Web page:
This article was originally published in our May 2021 issue.

Backcountry booze has a lengthy history in Missouri from moonshiners in the Ozarks to speakeasies in St. Louis and Kansas City, but as far as unfiltered, unadulterated, unflavored cane-to-glass rum goes, Nobletons Distilling House stands out.

Like so many great origin stories go, Demetrius Cain’s, too, sprung from a dorm room—at Benedictine College in Kansas, just outside of St. Joseph, to be exact. That’s where the Oregon native landed on a football scholarship in 2007. After succumbing to injuries on the gridiron, Demetrius began experimenting with various distillation and fermentation methods on top of his already busy school and bartending schedule. Fast forward to graduation, and, well, his closet was full.

“At the end of college, I had about 150 bottles of all different types of stuff—whiskey, rum, you name it,” he says. But his heart was always set on producing a top-notch rum. “It’s the spirit of the Americas. Rum was made by the poorest of the poor and drank by the wealthiest of the wealthy. There’s something romantic about it for me.”

But unlike most commercial rum brands, which use molasses—the byproduct of sugarcane—Demetrius opted to distill with fresh-pressed sugarcane juice, the traditional mode of the French West Indies. There, the spirit is known as rhum agricole, or agricultural rum, a nod to the nuanced, terroir-forward taste it delivers. For years, Demetrius honed his craft while simultaneously starting a family and juggling a day job.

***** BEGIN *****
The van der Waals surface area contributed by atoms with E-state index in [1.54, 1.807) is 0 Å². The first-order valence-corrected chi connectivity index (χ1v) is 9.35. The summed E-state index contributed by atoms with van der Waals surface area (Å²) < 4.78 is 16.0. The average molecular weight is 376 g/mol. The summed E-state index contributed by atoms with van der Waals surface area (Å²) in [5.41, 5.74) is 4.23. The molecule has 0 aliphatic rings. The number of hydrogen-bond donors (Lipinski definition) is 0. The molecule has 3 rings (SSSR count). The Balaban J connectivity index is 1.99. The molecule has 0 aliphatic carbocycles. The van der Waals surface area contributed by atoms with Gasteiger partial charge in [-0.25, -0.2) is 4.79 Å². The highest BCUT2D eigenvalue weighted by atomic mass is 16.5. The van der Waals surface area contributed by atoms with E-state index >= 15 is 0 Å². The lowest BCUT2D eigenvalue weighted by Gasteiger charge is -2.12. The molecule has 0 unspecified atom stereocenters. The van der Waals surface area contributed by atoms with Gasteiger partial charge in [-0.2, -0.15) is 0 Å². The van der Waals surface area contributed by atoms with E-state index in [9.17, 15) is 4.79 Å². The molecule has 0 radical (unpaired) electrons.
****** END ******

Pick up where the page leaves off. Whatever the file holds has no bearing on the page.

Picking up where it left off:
In 2018, Demetrius and his wife Laura bought a farm in Beaufort and built Nobletons Distilling House. Laura, a biochemist, oversees the health of her husband’s fermentors, the vessels where fermentation happens.
A year later, Duckett Rum, named for Demetrius’s late grandfather, hit cocktail menus in St. Louis. Not long after, two new rums were born: Duckett Golden Rhum—a dry, lightly smoky rum aged in French oak—and Duckett Rhum 103, a caramel rum that sips like a bourbon.

Demetrius Cain says Nobletons Distilling House gets its raw sugarcane from small family farms in Louisiana.

By definition, Demetrius’s rum is, in fact, rhum agricole, but you’ll never see it on his labels. “It’s a protected term like champagne, and I respect that,” he says. Demetrius does, however, use the French spelling of rhum on some of his bottles. “We had to petition the court of appeals in France for that one.”

Demetrius also makes an authentic curaçao using dried lahara orange peels sourced from the island of Curaçao. A coconut liqueur and Barbados-inspired falernum—a syrup used in tropical drinks—are also in the works.

His pride and joy, of course, is his rum. Sugarcane juice, yeast, and mineral-rich limestone water are used to lower the proof of the drink for the consumer. “Nothing done, nothing taken away,” Demetrius says. “Everyone said good rum can’t be made in Missouri. To me, it’s the purest rum on the market.”

And it’s all made on a farm in the heart of Franklin County. Call 314-252-8990, or visit to find where to purchase Duckett Rum, available statewide.

Photos // R.J. Hartbeck Photo